02 Schumann MahlerSchumann – Symphonies 3 & 4 (reorchestrated by Mahler)
Radio-Symphonieorchester Wien; Marin Alsop
Naxos 8.574430 (naxos.com/Search/KeywordSearchResults/?q=8.574430)

Leonard Bernstein’s erstwhile student and disciple, Marin Alsop, has certainly taken a big step since I reviewed her in June 2018 with the Sao Paolo Symphony, to that holy shrine of classical music, the city of Beethoven, Mozart, Schubert, Bruckner and Mahler: Vienna. At present she is regarded, as The New York Times put it, not only “a formidable musician and a powerful communicator” but also “a conductor with a vision.” Having appeared as guest conductor with the Vienna Radio Symphony in 2014, in 2019 she became the orchestra’s first woman chief conductor. This new issue completes their cycle of Schumann’s symphonies.

Although much maligned for their orchestration as being weak and uneven, typically by Wagner (but not by Brahms), the symphonies were reorchestrated by Mahler. Expanding to the size of a modern orchestra, increasing the strings, strengthening the winds and the brass, now, in stereo and digital splendour, they sound as never before.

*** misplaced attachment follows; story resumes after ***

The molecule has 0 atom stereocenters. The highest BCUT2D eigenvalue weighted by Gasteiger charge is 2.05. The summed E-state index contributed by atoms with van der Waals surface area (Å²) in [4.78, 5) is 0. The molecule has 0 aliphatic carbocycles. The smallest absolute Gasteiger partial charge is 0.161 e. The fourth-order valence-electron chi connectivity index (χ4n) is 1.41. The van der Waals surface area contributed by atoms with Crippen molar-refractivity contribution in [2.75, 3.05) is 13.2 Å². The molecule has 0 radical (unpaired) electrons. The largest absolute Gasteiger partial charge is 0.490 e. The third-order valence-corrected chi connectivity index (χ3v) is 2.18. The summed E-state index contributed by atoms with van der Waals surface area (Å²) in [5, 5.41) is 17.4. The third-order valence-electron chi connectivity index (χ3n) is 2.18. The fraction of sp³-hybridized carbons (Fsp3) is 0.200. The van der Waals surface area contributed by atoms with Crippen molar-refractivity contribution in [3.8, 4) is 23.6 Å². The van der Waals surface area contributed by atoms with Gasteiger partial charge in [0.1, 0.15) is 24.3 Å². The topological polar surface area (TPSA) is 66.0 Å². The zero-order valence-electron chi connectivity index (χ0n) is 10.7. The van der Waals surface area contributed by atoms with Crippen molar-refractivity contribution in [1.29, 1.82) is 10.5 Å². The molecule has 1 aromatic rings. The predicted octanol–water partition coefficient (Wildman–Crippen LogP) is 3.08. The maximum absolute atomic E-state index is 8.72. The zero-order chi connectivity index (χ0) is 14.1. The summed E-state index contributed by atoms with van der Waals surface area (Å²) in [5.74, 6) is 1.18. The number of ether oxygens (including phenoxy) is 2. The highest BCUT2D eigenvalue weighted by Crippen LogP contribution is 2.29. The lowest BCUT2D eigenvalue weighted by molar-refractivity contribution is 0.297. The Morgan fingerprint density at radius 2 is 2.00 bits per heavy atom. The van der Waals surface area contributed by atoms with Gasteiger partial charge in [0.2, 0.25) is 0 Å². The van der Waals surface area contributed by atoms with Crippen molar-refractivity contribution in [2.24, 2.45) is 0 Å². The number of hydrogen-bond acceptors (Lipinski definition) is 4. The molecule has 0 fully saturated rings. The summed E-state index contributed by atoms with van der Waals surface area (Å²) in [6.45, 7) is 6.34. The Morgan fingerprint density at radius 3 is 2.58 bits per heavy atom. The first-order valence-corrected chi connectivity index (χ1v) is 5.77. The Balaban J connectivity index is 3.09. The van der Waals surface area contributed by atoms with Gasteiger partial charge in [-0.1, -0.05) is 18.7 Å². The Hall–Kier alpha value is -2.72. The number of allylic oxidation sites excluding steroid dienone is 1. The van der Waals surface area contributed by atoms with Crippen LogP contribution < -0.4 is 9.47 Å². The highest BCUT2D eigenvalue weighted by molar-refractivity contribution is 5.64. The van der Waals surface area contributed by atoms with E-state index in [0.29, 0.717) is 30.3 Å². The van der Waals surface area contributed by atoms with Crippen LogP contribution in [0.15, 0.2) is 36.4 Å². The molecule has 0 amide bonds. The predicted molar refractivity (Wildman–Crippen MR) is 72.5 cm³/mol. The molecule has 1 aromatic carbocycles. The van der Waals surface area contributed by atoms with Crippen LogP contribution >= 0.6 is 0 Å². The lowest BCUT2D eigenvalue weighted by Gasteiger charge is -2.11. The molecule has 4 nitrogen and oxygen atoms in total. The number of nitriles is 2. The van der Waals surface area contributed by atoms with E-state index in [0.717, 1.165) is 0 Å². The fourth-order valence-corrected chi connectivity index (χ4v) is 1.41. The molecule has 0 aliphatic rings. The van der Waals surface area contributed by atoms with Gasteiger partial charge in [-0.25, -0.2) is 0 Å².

Schumann having just moved from Leipzig to Dusseldorf for a well-paying job, the “Rhenish” Symphony No.3 in E-flat Major is an exclamation of sheer joy, greeting that city on the Rhine River. Alsop drives it beautifully and we can watch her on YouTube having a lot of fun with the great outburst of the Vienna brass at the finale of the exuberant, horn-dominated first movement. This optimism carries through in the lovely Scherzo (Landler) second movement and that resplendent fourth movement, inspired by the magnificent Cologne cathedral.

With the Fourth Symphony I cherish the memory of the legendary Georg Solti conducting it here in Massey Hall c.1964. It is the most innovative of Schumann’s four. No doubt influenced by Liszt and Wagner it is composed as one single movement, the sections blending into each other with one theme cropping up like a leitmotif throughout. Alsop’s tempo is perfect and with a slight accelerando, the cycle ends triumphantly on a high note.

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